Follow the Pratt Lake Trail for almost a mile before turning right at the junction with Granite Mountain Trail. Granite Mountain Trail switchbacks up through forest, avalanche tracks and huckleberry meadows, climbing into Alpine Lakes Wilderness to nearly 3,800 feet at the summit of Granite Mountain.
Mountain Rainer comes into view as you climb out of the forest. The trail passes a small tarn about a mile below the lookout. This is a good turn-around for the tired and weary. Beyond the tarn you circle to the summit ridge on the north side of the mountain where snow often obscures the route until late June. From the summit you can see mountains in all directions and off in the distance Pugetopolis, Puget Sound and the Olympics. The trail rises steeply to the summit of the mountain for almost its entire length. In places it can be badly rutted from water erosion. The trail climbs up the mountain's south face, making water sources scarce, if not unavailable by mid-summer.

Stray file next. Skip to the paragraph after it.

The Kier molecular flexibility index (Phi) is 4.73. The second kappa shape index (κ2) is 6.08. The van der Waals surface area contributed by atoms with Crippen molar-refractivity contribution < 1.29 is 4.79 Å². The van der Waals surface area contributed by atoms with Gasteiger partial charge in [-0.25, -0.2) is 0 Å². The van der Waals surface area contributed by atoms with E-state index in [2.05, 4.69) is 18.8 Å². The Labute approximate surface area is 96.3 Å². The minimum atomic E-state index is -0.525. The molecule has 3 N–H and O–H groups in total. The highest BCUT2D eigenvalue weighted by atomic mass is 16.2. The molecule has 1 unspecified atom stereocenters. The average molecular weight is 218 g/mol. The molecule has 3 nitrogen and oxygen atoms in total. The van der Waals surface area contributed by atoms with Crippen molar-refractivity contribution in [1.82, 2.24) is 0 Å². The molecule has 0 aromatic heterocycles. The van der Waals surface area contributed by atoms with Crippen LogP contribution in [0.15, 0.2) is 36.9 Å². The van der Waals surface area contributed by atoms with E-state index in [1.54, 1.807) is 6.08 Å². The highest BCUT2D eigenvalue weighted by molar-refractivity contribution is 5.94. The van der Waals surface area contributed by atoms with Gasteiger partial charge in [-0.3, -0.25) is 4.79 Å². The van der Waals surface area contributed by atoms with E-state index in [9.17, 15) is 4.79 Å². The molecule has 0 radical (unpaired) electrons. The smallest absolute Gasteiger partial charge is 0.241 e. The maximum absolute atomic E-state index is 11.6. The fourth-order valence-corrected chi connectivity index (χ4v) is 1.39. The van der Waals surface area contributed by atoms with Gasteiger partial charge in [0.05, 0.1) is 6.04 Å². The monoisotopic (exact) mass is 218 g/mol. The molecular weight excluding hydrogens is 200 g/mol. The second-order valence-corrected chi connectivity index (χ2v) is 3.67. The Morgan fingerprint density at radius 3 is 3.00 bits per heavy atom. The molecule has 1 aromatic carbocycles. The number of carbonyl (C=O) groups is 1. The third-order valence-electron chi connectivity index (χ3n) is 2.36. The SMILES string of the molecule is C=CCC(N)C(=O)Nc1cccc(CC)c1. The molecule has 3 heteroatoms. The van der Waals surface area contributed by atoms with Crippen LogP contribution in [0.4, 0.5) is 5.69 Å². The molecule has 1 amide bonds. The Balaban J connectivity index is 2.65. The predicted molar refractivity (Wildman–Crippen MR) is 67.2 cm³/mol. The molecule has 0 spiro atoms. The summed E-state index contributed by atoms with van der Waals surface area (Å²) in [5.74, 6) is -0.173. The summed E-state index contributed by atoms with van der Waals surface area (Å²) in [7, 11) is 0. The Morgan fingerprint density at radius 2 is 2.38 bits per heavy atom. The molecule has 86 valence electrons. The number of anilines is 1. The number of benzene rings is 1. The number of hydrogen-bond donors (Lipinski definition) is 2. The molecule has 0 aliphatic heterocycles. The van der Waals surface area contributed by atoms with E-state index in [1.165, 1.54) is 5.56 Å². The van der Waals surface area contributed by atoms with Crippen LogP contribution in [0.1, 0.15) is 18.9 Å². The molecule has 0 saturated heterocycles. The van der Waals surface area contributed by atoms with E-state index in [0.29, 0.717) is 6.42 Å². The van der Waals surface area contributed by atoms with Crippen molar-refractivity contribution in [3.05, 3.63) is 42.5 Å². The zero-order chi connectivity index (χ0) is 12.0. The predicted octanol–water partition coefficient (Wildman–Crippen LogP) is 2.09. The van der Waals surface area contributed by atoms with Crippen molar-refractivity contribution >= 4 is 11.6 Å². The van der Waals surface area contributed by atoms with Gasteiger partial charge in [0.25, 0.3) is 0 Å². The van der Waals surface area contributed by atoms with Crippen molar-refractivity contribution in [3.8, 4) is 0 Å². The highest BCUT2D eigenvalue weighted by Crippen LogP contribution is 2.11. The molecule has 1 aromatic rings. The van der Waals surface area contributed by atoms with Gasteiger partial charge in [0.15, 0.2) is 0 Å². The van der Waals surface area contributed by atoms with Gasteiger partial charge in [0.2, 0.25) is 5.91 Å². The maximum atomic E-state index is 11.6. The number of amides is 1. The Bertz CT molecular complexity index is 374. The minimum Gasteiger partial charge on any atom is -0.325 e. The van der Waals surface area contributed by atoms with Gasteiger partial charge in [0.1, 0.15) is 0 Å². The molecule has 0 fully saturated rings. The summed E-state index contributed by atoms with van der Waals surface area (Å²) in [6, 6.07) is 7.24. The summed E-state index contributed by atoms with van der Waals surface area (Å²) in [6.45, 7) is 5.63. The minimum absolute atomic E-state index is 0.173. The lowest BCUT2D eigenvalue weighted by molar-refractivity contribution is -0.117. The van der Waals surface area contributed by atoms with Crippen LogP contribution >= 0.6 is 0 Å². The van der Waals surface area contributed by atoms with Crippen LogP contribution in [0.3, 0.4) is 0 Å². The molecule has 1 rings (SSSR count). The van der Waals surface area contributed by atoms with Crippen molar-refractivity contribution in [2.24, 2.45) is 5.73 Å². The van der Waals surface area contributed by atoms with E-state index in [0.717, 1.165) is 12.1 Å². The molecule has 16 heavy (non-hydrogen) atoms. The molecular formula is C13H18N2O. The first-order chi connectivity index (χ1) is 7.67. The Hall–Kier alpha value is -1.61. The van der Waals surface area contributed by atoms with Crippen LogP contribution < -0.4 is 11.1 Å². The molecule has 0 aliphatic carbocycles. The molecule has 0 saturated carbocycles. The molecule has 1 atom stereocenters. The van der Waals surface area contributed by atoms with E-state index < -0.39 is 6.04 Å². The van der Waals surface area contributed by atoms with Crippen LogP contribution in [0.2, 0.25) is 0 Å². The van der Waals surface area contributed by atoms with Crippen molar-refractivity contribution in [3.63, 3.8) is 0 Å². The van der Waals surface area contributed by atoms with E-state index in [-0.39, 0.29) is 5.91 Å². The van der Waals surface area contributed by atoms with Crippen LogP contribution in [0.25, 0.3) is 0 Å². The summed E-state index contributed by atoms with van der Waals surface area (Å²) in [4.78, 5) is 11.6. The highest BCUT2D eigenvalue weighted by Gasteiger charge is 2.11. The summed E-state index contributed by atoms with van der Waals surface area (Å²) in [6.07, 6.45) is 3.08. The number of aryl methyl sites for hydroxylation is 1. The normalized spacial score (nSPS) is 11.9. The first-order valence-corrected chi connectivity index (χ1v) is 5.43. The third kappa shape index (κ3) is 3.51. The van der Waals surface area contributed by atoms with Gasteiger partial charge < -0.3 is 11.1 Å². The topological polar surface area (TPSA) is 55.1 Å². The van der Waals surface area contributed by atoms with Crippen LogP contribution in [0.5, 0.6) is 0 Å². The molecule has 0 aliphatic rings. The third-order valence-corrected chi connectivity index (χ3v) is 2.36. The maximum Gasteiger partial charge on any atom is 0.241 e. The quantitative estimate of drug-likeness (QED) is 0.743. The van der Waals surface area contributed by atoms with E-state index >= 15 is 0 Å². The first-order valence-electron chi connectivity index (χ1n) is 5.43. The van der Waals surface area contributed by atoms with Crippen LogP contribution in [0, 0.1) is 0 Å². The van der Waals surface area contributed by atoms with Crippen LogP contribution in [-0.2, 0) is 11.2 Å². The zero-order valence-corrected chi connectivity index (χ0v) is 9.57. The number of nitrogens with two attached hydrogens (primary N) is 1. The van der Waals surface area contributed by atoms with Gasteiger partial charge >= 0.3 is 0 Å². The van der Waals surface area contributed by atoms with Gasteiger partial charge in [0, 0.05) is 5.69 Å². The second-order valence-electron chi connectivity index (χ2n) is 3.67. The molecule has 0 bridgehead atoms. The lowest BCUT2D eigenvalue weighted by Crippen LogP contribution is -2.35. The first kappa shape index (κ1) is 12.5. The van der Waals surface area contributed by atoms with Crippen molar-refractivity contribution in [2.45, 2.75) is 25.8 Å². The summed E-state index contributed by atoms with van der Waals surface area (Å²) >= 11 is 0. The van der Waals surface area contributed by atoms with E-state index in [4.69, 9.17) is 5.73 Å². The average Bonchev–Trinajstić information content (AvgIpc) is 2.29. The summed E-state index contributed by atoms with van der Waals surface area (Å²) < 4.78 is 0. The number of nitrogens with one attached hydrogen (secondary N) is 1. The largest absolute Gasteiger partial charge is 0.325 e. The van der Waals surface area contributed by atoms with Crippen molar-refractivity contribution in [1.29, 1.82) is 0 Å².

Huckleberries and wildflowers cover the slope in the mid-summer and huckleberries in late summer and fall. After three miles the trail crosses over the ridge onto its north side. Early in the season, this trail is usually snow covered and hikers often scramble along the ridge through the boulder field.
If continuing on the trail, please use extreme care to stay on the main trail and prevent any further damage to this fragile alpine ecosystem. At the end of this trail find one of the last operational lookout towers in the forest, as well as sweeping panoramic views on clear days.
Washington Trails Association
At a Glance
From North Bend, Washington head east on I-90 to exit #47. Turn north from the off-ramp and turn left at the "T" in the road. Continue straight ahead and park in the Pratt Lake trail parking area. Hike the Pratt Lake Trail #1007 for one mile, where the junction for Granite Mountain turns sharply to the right and up the hill.